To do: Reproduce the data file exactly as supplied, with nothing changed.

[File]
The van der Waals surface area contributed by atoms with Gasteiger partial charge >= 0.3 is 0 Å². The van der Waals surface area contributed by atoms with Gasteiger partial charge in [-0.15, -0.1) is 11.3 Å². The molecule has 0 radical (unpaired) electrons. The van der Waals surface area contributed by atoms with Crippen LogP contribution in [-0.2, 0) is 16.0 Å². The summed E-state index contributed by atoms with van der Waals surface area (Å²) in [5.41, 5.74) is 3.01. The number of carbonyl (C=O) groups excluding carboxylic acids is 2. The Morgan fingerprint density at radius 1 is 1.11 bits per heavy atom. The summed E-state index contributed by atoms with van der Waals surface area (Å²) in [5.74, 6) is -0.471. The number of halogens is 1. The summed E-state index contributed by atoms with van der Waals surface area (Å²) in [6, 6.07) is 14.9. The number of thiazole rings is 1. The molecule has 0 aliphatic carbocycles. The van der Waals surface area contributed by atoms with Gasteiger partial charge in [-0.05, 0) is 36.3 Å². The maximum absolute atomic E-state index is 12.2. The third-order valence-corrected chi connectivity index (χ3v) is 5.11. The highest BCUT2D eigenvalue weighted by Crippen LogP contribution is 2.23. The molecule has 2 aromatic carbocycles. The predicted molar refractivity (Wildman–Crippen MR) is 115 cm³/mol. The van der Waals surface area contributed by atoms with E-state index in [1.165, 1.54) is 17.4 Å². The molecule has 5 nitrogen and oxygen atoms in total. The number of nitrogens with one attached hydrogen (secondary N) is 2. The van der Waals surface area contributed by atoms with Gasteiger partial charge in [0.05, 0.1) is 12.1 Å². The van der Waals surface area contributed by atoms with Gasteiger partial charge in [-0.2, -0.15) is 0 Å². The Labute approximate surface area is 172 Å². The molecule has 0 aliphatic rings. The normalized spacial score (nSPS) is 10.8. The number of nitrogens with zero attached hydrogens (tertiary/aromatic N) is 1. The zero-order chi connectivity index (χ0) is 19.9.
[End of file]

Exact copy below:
The van der Waals surface area contributed by atoms with Gasteiger partial charge >= 0.3 is 0 Å². The van der Waals surface area contributed by atoms with Gasteiger partial charge in [-0.15, -0.1) is 11.3 Å². The molecule has 0 radical (unpaired) electrons. The van der Waals surface area contributed by atoms with Crippen LogP contribution in [-0.2, 0) is 16.0 Å². The summed E-state index contributed by atoms with van der Waals surface area (Å²) in [5.41, 5.74) is 3.01. The number of carbonyl (C=O) groups excluding carboxylic acids is 2. The Morgan fingerprint density at radius 1 is 1.11 bits per heavy atom. The summed E-state index contributed by atoms with van der Waals surface area (Å²) in [5.74, 6) is -0.471. The number of halogens is 1. The summed E-state index contributed by atoms with van der Waals surface area (Å²) in [6, 6.07) is 14.9. The number of thiazole rings is 1. The molecule has 0 aliphatic carbocycles. The van der Waals surface area contributed by atoms with Gasteiger partial charge in [-0.05, 0) is 36.3 Å². The maximum absolute atomic E-state index is 12.2. The third-order valence-corrected chi connectivity index (χ3v) is 5.11. The highest BCUT2D eigenvalue weighted by Crippen LogP contribution is 2.23. The molecule has 2 aromatic carbocycles. The predicted molar refractivity (Wildman–Crippen MR) is 115 cm³/mol. The van der Waals surface area contributed by atoms with E-state index in [1.165, 1.54) is 17.4 Å². The molecule has 5 nitrogen and oxygen atoms in total. The number of nitrogens with one attached hydrogen (secondary N) is 2. The van der Waals surface area contributed by atoms with Gasteiger partial charge in [0.05, 0.1) is 12.1 Å². The van der Waals surface area contributed by atoms with Gasteiger partial charge in [-0.2, -0.15) is 0 Å². The Labute approximate surface area is 172 Å². The molecule has 0 aliphatic rings. The normalized spacial score (nSPS) is 10.8. The number of nitrogens with zero attached hydrogens (tertiary/aromatic N) is 1. The zero-order chi connectivity index (χ0) is 19.9.